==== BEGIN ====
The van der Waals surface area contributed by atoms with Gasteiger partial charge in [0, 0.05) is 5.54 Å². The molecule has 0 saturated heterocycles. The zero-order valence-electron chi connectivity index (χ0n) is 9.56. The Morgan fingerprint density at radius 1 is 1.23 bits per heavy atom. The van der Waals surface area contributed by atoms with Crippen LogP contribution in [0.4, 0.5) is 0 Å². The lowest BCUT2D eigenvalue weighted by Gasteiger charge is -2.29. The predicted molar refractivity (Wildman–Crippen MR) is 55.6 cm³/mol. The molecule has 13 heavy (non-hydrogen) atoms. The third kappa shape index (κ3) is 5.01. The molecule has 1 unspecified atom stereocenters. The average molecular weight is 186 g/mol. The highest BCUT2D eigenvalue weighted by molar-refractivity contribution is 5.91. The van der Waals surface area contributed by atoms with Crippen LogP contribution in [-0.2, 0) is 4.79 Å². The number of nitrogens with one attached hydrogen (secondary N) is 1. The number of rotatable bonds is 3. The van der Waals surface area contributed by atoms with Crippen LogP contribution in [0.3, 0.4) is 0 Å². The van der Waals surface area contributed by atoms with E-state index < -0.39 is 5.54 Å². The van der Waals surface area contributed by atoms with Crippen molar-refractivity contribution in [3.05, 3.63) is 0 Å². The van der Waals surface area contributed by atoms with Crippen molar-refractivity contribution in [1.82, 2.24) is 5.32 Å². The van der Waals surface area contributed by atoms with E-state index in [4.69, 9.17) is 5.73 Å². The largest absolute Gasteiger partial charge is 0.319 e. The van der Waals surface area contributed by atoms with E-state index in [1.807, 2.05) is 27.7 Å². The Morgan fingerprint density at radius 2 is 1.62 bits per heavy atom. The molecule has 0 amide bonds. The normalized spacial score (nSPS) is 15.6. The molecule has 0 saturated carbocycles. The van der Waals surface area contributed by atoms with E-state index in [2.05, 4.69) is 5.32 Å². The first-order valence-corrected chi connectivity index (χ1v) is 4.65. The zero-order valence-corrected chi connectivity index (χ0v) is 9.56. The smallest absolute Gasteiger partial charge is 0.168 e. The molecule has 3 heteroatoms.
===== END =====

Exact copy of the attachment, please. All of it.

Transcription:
The van der Waals surface area contributed by atoms with Gasteiger partial charge in [0, 0.05) is 5.54 Å². The molecule has 0 saturated heterocycles. The zero-order valence-electron chi connectivity index (χ0n) is 9.56. The Morgan fingerprint density at radius 1 is 1.23 bits per heavy atom. The van der Waals surface area contributed by atoms with Crippen LogP contribution in [0.4, 0.5) is 0 Å². The lowest BCUT2D eigenvalue weighted by Gasteiger charge is -2.29. The predicted molar refractivity (Wildman–Crippen MR) is 55.6 cm³/mol. The molecule has 13 heavy (non-hydrogen) atoms. The third kappa shape index (κ3) is 5.01. The molecule has 1 unspecified atom stereocenters. The average molecular weight is 186 g/mol. The highest BCUT2D eigenvalue weighted by molar-refractivity contribution is 5.91. The van der Waals surface area contributed by atoms with Crippen LogP contribution in [-0.2, 0) is 4.79 Å². The number of nitrogens with one attached hydrogen (secondary N) is 1. The number of rotatable bonds is 3. The van der Waals surface area contributed by atoms with Crippen LogP contribution in [0.3, 0.4) is 0 Å². The van der Waals surface area contributed by atoms with E-state index < -0.39 is 5.54 Å². The van der Waals surface area contributed by atoms with Crippen molar-refractivity contribution in [3.05, 3.63) is 0 Å². The van der Waals surface area contributed by atoms with Crippen molar-refractivity contribution in [1.82, 2.24) is 5.32 Å². The van der Waals surface area contributed by atoms with E-state index in [4.69, 9.17) is 5.73 Å². The largest absolute Gasteiger partial charge is 0.319 e. The van der Waals surface area contributed by atoms with E-state index in [1.807, 2.05) is 27.7 Å². The Morgan fingerprint density at radius 2 is 1.62 bits per heavy atom. The molecule has 0 amide bonds. The normalized spacial score (nSPS) is 15.6. The molecule has 0 saturated carbocycles. The van der Waals surface area contributed by atoms with E-state index in [2.05, 4.69) is 5.32 Å². The first-order valence-corrected chi connectivity index (χ1v) is 4.65. The zero-order valence-corrected chi connectivity index (χ0v) is 9.56. The smallest absolute Gasteiger partial charge is 0.168 e. The molecule has 3 heteroatoms.